Three Imaginary Girls

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XXXIII. "Street Art: Part Two"

This is part two of a series of Tales columns devoted to buying art on the street. When I moved to New York I began to collect art from those artists whom make galleries of card tables and clotheslines in parks and on street corners. I love the idea of owning original art, and I've always been captivated by the way one's perspective of "art" changes with the artist-audience relationship. Art seems more affecting when there's a back story. The best art shouldn't need a back story or context, however I've never known a back story to make a piece of art less affecting. Marcel Duchamp's Fountain becomes a bit more interesting when one imagines Brian Eno urinating into it.

Memory of BasquiatTitle: "Memory of Basquiat"

Description: 20 x 30 acryllic and mixed media on stretched canvas

Artist: Alexandar Milenkovic

Price: Three hundred dollars

On weekends the southwest corner of Union Square is lined with artists. A man named Noah sells boxes and jewelry and other miscellanea made from Metrocards. There are t-shirts and posters with pictures of Native Americans holding guns: a caption reads "Fighting Terrorism Since 1850" (I think I'm wrong about the date, but you get the idea). Many different artists sell New York landmark illustrations, original art, photography, etc. It's reminiscent to a First Thursday, but every weekend. During the week you will find some stragglers, but the weekend is crowded. Saturdays especially, when the Green Market is in full swing at the north end of the square.

It was a Saturday when I'd first moved here that I went to the Green Market to look for strawberries. I'd worked on a strawberry farm called Picha Farms in Puyallup nearly every summer from elementary school to my second summer of college. Now that I was working a regular air-conditioned job, I wanted to smell strawberries and see my hands stained red. I found a booth, bought a quart of what I thought seemed to be smallish strawberries of the Hunt varietal (I had visions of being a farmer for some summers, and learned the different types of berry).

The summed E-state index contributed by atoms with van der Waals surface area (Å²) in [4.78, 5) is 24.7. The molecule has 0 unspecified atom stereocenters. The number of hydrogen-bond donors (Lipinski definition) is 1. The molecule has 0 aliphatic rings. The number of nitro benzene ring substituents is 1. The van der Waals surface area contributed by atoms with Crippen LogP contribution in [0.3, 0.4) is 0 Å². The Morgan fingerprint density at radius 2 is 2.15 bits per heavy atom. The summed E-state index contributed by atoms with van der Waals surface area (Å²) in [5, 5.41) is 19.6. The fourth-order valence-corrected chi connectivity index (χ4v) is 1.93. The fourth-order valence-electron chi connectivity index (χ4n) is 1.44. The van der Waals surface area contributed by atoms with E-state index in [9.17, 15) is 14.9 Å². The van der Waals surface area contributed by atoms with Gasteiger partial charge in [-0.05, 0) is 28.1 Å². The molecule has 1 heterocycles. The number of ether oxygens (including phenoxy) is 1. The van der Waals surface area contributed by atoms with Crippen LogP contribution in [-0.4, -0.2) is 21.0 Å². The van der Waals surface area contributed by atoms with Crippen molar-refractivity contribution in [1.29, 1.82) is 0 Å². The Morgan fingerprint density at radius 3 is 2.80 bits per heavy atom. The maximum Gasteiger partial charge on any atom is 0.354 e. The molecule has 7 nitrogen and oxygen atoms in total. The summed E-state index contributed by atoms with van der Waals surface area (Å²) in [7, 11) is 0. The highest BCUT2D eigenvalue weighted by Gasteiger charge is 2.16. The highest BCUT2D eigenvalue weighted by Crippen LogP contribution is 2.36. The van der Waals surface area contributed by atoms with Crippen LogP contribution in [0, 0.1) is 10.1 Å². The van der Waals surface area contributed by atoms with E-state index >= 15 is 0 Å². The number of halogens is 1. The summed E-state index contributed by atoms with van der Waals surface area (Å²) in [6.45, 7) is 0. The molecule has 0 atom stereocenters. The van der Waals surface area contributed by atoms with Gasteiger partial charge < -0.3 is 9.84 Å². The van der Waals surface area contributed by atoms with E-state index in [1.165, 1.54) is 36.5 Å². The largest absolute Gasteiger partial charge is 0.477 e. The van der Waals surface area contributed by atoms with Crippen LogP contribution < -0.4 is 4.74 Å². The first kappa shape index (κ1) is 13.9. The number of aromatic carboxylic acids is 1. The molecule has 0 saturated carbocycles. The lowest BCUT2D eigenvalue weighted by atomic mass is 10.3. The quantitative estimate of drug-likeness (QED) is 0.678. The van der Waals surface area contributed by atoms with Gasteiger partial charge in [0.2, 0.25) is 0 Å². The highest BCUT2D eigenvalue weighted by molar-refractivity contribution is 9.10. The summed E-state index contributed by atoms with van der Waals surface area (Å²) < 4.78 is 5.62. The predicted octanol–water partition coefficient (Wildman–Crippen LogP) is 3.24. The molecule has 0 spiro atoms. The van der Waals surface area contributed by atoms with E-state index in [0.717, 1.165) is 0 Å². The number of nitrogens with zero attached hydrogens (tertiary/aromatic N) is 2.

Strawberries in hand I walked south past the play areas and dog runs, down a pathway in the center of a square with broad tree leaves forming a sort of canopy under which benches were filled by the very rich and very poor alike. New York is a city of juxtapositions. You nearly always find yourself in the company of your opposite, or whom you think is your opposite.

The day previous I received my first "spending" paycheck. It was the first paycheck I received that made it possible for me to stop pulling money from savings in order to pay the rent. Upon reaching the row of artists and card tables, I thought I would celebrate my first real New York weekend ñ only that Monday before I had moved into my apartment, previously I'd been staying on couches with friends. I decided I'd buy some sort of print, something to hang on the wall that wasn't a poster leftover from college. I was growing up.

My first thought was of the framed 4 x 6 New Yorker covers. I'd seen them in front of museums and at different entrances to Central Park. They always caught my eye,, and now I thought it would be nice to get a couple (I'd never seen one for more than 5 dollars). However, as I strolled down the aisle of artists eating my strawberries and surveying what in essence is an enormous outdoor gallery, I spotted an extremely colorful table of cartoonish illustrations in multiple sizes, all very bright like a Mediterranean village's skyline.